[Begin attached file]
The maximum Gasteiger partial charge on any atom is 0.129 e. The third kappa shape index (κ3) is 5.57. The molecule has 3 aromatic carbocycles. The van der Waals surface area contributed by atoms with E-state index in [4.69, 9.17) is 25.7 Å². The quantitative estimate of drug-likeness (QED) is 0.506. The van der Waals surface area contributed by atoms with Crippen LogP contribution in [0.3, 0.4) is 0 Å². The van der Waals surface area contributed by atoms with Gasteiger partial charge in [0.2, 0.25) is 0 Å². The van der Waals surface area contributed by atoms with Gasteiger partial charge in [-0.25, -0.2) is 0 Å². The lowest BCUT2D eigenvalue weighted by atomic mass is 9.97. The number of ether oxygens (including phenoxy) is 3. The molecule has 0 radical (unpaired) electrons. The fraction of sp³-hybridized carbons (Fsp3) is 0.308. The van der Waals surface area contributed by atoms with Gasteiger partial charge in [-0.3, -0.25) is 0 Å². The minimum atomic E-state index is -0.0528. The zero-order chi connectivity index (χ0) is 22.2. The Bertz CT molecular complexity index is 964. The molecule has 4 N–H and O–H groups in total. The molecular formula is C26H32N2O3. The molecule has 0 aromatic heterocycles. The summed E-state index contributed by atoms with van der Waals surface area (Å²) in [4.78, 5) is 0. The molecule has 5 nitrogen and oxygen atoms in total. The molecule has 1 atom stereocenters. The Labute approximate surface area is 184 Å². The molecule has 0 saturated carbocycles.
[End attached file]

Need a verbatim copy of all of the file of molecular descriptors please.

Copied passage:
The maximum Gasteiger partial charge on any atom is 0.129 e. The third kappa shape index (κ3) is 5.57. The molecule has 3 aromatic carbocycles. The van der Waals surface area contributed by atoms with E-state index in [4.69, 9.17) is 25.7 Å². The quantitative estimate of drug-likeness (QED) is 0.506. The van der Waals surface area contributed by atoms with Crippen LogP contribution in [0.3, 0.4) is 0 Å². The van der Waals surface area contributed by atoms with Gasteiger partial charge in [0.2, 0.25) is 0 Å². The van der Waals surface area contributed by atoms with Gasteiger partial charge in [-0.25, -0.2) is 0 Å². The lowest BCUT2D eigenvalue weighted by atomic mass is 9.97. The number of ether oxygens (including phenoxy) is 3. The molecule has 0 radical (unpaired) electrons. The fraction of sp³-hybridized carbons (Fsp3) is 0.308. The van der Waals surface area contributed by atoms with Gasteiger partial charge in [-0.3, -0.25) is 0 Å². The minimum atomic E-state index is -0.0528. The zero-order chi connectivity index (χ0) is 22.2. The Bertz CT molecular complexity index is 964. The molecule has 4 N–H and O–H groups in total. The molecular formula is C26H32N2O3. The molecule has 0 aromatic heterocycles. The summed E-state index contributed by atoms with van der Waals surface area (Å²) in [4.78, 5) is 0. The molecule has 5 nitrogen and oxygen atoms in total. The molecule has 1 atom stereocenters. The Labute approximate surface area is 184 Å². The molecule has 0 saturated carbocycles.